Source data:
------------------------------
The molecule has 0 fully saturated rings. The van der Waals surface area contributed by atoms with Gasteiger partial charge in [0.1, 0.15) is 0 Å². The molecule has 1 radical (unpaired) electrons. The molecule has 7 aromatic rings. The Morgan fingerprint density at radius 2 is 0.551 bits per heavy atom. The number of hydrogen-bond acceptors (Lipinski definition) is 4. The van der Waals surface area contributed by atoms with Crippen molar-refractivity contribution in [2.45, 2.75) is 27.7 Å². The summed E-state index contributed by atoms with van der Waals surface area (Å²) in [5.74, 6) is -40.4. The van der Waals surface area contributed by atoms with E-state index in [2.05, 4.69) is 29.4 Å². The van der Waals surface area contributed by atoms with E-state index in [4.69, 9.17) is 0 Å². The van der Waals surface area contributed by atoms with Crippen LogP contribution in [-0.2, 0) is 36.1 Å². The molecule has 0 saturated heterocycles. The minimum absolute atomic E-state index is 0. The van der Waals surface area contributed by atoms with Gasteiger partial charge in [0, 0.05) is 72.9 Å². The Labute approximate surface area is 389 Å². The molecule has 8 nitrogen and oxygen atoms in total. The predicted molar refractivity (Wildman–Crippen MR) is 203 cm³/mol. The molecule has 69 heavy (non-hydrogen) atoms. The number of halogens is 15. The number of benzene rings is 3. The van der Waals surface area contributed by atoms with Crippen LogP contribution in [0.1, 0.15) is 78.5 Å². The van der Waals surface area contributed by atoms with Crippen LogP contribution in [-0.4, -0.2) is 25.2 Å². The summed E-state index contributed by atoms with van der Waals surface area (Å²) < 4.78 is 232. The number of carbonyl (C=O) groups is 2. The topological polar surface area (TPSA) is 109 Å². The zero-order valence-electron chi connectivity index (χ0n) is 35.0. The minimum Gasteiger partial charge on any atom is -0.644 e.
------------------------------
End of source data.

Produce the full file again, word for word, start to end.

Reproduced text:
The molecule has 0 fully saturated rings. The van der Waals surface area contributed by atoms with Gasteiger partial charge in [0.1, 0.15) is 0 Å². The molecule has 1 radical (unpaired) electrons. The molecule has 7 aromatic rings. The Morgan fingerprint density at radius 2 is 0.551 bits per heavy atom. The number of hydrogen-bond acceptors (Lipinski definition) is 4. The van der Waals surface area contributed by atoms with Crippen molar-refractivity contribution in [2.45, 2.75) is 27.7 Å². The summed E-state index contributed by atoms with van der Waals surface area (Å²) in [5.74, 6) is -40.4. The van der Waals surface area contributed by atoms with E-state index in [2.05, 4.69) is 29.4 Å². The van der Waals surface area contributed by atoms with E-state index in [4.69, 9.17) is 0 Å². The van der Waals surface area contributed by atoms with Crippen LogP contribution in [-0.2, 0) is 36.1 Å². The molecule has 0 saturated heterocycles. The minimum absolute atomic E-state index is 0. The van der Waals surface area contributed by atoms with Gasteiger partial charge in [0, 0.05) is 72.9 Å². The Labute approximate surface area is 389 Å². The molecule has 8 nitrogen and oxygen atoms in total. The predicted molar refractivity (Wildman–Crippen MR) is 203 cm³/mol. The molecule has 69 heavy (non-hydrogen) atoms. The number of halogens is 15. The number of benzene rings is 3. The van der Waals surface area contributed by atoms with Crippen LogP contribution in [0.1, 0.15) is 78.5 Å². The van der Waals surface area contributed by atoms with Crippen LogP contribution in [-0.4, -0.2) is 25.2 Å². The summed E-state index contributed by atoms with van der Waals surface area (Å²) < 4.78 is 232. The number of carbonyl (C=O) groups is 2. The topological polar surface area (TPSA) is 109 Å². The zero-order valence-electron chi connectivity index (χ0n) is 35.0. The minimum Gasteiger partial charge on any atom is -0.644 e.